The follow-up closes any consistently gaps and turns new opportunities into sales.
Every sale starts with an opportunity, but not every opportunity results in a sale. Oftentimes, this is due to a lack of follow-up and the resulting loss of trust that discourages prospects from taking the plunge.
- Its imperative for business owners to remember that opportunities do not automatically turn into sales follow-up is often necessary to close a deal.
- Timely follow-up with prospective customers builds trust and creates a sense of urgency, encouraging prospects to act now rather than later.
- But follow-up doesnt end once the sale is closed; rather, it should continue through to reporting and relationship management, fostering further trust and ongoing sales and referrals.
Sales is the lifeline of a business whether small or large, and the sales cycle of every business starts with opportunity. In a successful business, this initiative or opportunity becomes a sale, and the cycle begins anew.
But that opportunity or initiative doesnt always result in a sale, and in some businesses, this happens more often than the owner would like.
What happened in these cases?
If your company isnt consistently closing on sales opportunities, you may be overlooking a key sales criteria: follow-up.
Follow-up is vital to closing the gap leading into a potential contract or engagement.
Many times, the prospective customer is not ready to engage in the short term. This is especially true when the contract requires a large capital investment, and is not necessarily urgent to the clients everyday operations.
Think about making major investments on your home, for example.
Maybe youve been considering upgrading your HVAC system or your roof, and perhaps you may have even gotten a few quotes here and there. But your house keeps chugging along with no issues requiring immediate attention, and so youve just never gotten around to making these major purchases.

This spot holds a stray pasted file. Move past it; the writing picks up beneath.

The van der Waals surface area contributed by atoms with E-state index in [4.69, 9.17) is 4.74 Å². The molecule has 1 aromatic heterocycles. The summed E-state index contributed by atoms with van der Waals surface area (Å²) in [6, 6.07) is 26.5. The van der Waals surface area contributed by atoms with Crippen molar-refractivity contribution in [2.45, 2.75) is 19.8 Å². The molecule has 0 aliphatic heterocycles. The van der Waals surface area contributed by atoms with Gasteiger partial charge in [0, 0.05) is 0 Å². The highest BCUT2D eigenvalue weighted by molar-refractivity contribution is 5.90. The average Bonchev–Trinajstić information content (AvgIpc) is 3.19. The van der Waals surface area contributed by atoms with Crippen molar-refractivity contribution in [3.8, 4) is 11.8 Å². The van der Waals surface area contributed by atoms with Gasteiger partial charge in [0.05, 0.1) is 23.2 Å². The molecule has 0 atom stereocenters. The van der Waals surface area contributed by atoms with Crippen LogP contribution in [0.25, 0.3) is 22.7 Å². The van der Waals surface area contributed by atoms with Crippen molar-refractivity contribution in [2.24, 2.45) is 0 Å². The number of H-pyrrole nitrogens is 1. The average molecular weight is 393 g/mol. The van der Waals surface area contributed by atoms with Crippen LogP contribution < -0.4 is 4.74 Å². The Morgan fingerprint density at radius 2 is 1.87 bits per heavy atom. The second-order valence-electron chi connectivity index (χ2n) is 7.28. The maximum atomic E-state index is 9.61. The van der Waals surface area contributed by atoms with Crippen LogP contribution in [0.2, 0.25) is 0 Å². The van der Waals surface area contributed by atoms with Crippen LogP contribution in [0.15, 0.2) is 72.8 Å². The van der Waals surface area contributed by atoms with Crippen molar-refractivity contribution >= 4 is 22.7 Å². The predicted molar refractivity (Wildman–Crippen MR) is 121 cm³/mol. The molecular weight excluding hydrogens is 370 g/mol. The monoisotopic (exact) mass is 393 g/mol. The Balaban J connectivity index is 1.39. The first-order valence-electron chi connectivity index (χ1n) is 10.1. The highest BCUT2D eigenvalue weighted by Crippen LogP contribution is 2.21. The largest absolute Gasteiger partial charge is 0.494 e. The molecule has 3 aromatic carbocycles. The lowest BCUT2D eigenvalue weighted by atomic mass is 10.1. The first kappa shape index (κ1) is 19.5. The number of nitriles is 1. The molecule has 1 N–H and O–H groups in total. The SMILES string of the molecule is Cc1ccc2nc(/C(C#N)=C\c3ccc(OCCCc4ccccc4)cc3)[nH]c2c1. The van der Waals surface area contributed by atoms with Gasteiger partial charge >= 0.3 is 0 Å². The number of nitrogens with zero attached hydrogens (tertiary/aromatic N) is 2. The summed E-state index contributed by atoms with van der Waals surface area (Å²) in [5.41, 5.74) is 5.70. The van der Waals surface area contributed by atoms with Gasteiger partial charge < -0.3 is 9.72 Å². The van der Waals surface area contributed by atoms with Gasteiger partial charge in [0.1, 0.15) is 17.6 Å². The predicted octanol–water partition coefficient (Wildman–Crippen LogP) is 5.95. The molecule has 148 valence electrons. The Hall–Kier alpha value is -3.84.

The same thing happens in business unless a client is in immediate need of whatever youre selling, chances are theyll be happy to let the investment slide to the backburner, unless theres some follow-up on your end to prod them to act now rather than later.
Tracking and following up on a potential sale can make all the difference in your ability to close.
By re-engaging with the client at the appropriate time, you can pique their interest, create a sense of urgency, and build trust. Follow-up shows that you care about the client and what is best for their business, and can be counted on to see things through.
Conversely, if you dont follow up after the initial sales meeting, the prospect can begin to lose trust.
And follow-up doesnt end when the sale goes through.
Once an opportunity becomes a sale, follow-up must shift to reporting, ensuring that Operations and Accounting have accurate data so they can properly execute their functions.
And even when youre not actively engaged with a customer, follow-up should continue on a periodic basis, ensuring that everything is going smoothly and that theres nothing additional with which you could help that customer.
This ongoing relationship management follow-up will continue to foster trust, and often leads to additional sales, referrals, and most importantly a lasting business relationship.
3 Marketing Tips to Increase Sales Success
About the author
Alexander J. Hart of Cuban American decent is principal and founder of Hart Vida Raffo. With over 25 years of experience, Alex specializes in the areas of tax strategy and planning, business process improvement, and capital consulting. Whether advising on capital and financing strategy or consulting for privately-held professional services firms, Alex has the expertise and practical know-how to help any company optimize their business processes and make tactical financial decisions. He began his career at IBM in sales operations and accounting. He was a Controller for the N.Y. Post, has been a CFO for a medical device company, and has written a tax column called “Ask the Tax Guys” for Micro-Cap Review. Alex is a professional member of A.L.T.A. (Affiliated Lawyers of the Americas), a member of the National Association of Tax Preparers, and is a contributing author and mentor at Latin Business Today. Alex graduated from St. John’s University with a B.A. in Spanish and his M.B.A. in Finance. He obtained his accounting degree from Pace University.Website